Paul Hines (1852-1935) He had 13 “firsts” in his Career


PAUL HINES (1852–1935)

Paul Hines played in 1,659 games in three leagues, from 1872 through 1891, had 2,135 hits, hit over .300 eleven times and posted a career batting average of .302. Despite his successful career, Paul Hines would be all but forgotten today if not for the fact that he was involved in thirteen major league “firsts.”

Hines was born in 1852 in Washington, DC and first played infield for the Washington Nationals of the National Association in 1872. His first season was short lived as the 0–11 Nationals disbanded after a 9–1 loss to the Baltimore Canaries on June 26.

In 1873 Hines played for the reorganized Washington team (who changed their name to the Blue Legs), and hit over .300 for the first time. From 1874 through 1877 he played centerfield, his primary position for the rest of his career, for the Chicago White Stockings. During this time Hines would attain his first “first.” In 1876 the White Stockings would become the first National League Champions.

Hines moved to Rhode Island and played for the Providence Grays from 1878 through 1885. Here he would collect the twelve other “firsts.” His initial year with the Grays, Hines would become the first to record an unassisted triple play. In the third game of the season, after Providence had taken a 3–0 lead in the top of the eighth, the Boston Red Caps got one back in the bottom of the inning and had Ezra Sutton on second and Jack Manning on third with none out. Second baseman Jack Burdock hit a short fly ball over shortstop Tom Carey. From his centerfield position Hines made a running catch and continued toward third and stepped on the bag to put out both Manning and Sutton, who had proceeded home. According to the rules of 1878, if both runners had passed third base when Hines stepped on the bag, they were both immediately out. Hines threw to second baseman Charlie Sweasy who stepped on second to retire Sutton. It has been debated whether this was necessary. Some reports say that both men had passed third and were on their way home and some say that Sutton was on his way back to second. Either way Paul Hines has been given credit for accomplishing the feat.

His third and fourth “firsts” came in 1878, although he would not be given credit for one until 1968, 33 years after his death. At the conclusion of the season Hines along with LF Tom York and RF Dick Higham formed the first all .300-hitting outfield in NL history. As for the other, the NL crowned Milwaukee Grays LF Abner Dalrymple the batting champ for hitting .356. Dalrymple was considered to be the first rookie to win a batting title. But in 1878, hits made in tie games were not counted. So after recalculating the final averages Dalrymple’s .354 came up short to Hines’ .358. Hines also led the league in RBI with 50, and home runs with 4, so in fact, Hines was the first major leaguer to win the Triple Crown.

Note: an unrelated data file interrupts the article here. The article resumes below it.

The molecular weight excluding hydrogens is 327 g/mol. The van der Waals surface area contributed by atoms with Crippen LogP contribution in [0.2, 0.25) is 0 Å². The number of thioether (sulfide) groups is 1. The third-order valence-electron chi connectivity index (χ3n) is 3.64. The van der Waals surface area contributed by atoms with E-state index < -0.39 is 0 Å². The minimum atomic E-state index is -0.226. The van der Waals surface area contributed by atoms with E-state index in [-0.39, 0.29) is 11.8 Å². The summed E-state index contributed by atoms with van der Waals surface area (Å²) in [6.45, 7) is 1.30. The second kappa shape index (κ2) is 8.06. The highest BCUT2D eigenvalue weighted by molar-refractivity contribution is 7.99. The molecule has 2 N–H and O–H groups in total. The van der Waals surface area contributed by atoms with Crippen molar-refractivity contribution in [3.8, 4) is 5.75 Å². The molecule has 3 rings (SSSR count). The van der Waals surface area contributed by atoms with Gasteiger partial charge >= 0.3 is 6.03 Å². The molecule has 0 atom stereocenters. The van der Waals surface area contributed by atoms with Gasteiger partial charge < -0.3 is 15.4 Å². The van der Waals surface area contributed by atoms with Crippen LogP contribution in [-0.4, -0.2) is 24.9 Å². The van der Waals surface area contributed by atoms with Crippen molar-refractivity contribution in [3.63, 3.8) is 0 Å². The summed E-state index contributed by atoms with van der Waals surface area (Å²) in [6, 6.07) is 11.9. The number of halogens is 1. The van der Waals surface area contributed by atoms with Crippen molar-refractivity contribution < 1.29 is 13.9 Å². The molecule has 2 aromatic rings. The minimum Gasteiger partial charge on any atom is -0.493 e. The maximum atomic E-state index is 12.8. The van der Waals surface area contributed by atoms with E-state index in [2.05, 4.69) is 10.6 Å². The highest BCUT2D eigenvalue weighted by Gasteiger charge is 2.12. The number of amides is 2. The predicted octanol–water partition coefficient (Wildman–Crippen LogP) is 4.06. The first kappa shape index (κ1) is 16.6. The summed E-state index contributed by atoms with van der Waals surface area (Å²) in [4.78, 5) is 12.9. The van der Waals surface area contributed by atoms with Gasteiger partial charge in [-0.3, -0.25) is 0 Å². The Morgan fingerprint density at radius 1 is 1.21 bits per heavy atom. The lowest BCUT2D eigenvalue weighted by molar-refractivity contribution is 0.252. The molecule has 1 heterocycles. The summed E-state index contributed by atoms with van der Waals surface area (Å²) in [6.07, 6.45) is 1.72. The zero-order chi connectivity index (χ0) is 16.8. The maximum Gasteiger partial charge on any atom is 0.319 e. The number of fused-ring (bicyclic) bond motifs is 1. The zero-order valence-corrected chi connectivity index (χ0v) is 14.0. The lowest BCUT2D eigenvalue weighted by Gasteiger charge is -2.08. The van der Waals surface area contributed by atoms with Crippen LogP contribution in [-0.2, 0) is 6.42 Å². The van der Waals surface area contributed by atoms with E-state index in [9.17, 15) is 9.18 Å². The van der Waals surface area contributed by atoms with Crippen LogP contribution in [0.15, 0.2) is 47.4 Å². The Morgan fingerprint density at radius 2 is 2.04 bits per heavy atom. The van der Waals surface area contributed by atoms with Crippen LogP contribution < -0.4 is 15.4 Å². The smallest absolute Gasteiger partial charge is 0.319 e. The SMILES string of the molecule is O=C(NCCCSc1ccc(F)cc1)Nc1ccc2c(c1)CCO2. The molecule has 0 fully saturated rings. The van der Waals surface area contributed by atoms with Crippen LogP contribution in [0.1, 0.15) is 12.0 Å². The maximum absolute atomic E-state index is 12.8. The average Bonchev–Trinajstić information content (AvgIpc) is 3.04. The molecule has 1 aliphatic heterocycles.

More investigation helped Hines gain his fifth “first” in 1879. Spalding’s Official Base Ball Guide awarded the 1879 batting title to Chicago White Stockings first baseman, Cap Anson with a .407 average. Spalding claimed Anson had compiled 90 hits in 221 at bats. Years later, a subsequent investigation showed that in fact, Anson had only 72 hits in 227 at bats for a .317 average. Hines hit .357 in 1879, the highest average that year and the first major leaguer to lead the National League in batting average for two consecutive years. Also in 1879, the National League introduced, for one season only, the “Reached First Base” statistic. It included times reached via hits, walks and errors, but not hit by pitch because batter did not receive a base after being hit in 1879. Paul Hines, in 85 games, reached first base 193 times to lead the league—his sixth “first.”

In 1882, Hines became the first player to wear sunglasses during a major league game, and on September 25 played in the first true doubleheader in National League history. The Grays split the two games with the Worcester Ruby Legs in the first instance of two games for the price of one.

His final five “firsts” came in 1884. More specifically the 1884 World Series. He was the first National Leaguer to bat in World Series history. During that at bat he became the first batter to be hit by a pitch (the game was played under American Association rules which allowed a batter to receive his base after being hit by a pitched ball). In the third inning he got the first hit in National League World Series history, a single. He scored the first run in World Series play that same inning after a passed ball and two wild pitches by New York Metropolitans’ starter Tim Keefe. Hines’ Providence Grays beat New York three games to none to win the first World Series.

Hines would return to Washington and play for the Nationals of the National League for the 1886 and 1887 seasons and hit over .300 both years. He played for the Indianapolis Hoosiers in 1887 and 1888, hitting .308. In 1890, he patrolled centerfield for the Pittsburgh Infants for 31 games, and then, in the same season, moved to the Boston Beaneaters for 69 games. The 39-year-old Hines finished his career back home with the Washington Nationals of the American Association in 1891.

In 1920, Hines was arrested in Washington, where he worked for the Department of Agriculture Post Office, for pick pocketing. He would die 15 years later still not knowing he was the first major league Triple Crown winner and a two-time batting champ.